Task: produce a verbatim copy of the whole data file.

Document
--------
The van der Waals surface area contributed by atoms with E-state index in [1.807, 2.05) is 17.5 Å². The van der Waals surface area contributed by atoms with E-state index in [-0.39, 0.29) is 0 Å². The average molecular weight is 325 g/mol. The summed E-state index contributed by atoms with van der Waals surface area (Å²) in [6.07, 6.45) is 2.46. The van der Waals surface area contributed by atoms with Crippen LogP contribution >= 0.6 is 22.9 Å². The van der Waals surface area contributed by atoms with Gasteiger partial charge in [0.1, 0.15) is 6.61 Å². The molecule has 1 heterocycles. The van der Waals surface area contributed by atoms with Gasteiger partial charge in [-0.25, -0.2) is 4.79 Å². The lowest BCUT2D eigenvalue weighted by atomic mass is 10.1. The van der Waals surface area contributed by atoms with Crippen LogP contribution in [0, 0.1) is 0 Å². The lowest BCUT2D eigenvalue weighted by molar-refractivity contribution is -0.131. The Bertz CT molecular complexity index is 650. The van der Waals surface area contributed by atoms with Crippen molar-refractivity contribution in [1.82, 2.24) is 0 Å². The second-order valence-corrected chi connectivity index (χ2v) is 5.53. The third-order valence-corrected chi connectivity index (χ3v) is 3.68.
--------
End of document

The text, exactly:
The van der Waals surface area contributed by atoms with E-state index in [1.807, 2.05) is 17.5 Å². The van der Waals surface area contributed by atoms with E-state index in [-0.39, 0.29) is 0 Å². The average molecular weight is 325 g/mol. The summed E-state index contributed by atoms with van der Waals surface area (Å²) in [6.07, 6.45) is 2.46. The van der Waals surface area contributed by atoms with Crippen LogP contribution >= 0.6 is 22.9 Å². The van der Waals surface area contributed by atoms with Gasteiger partial charge in [0.1, 0.15) is 6.61 Å². The molecule has 1 heterocycles. The van der Waals surface area contributed by atoms with Gasteiger partial charge in [-0.25, -0.2) is 4.79 Å². The lowest BCUT2D eigenvalue weighted by atomic mass is 10.1. The van der Waals surface area contributed by atoms with Crippen LogP contribution in [0, 0.1) is 0 Å². The lowest BCUT2D eigenvalue weighted by molar-refractivity contribution is -0.131. The Bertz CT molecular complexity index is 650. The van der Waals surface area contributed by atoms with Crippen molar-refractivity contribution in [1.82, 2.24) is 0 Å². The second-order valence-corrected chi connectivity index (χ2v) is 5.53. The third-order valence-corrected chi connectivity index (χ3v) is 3.68.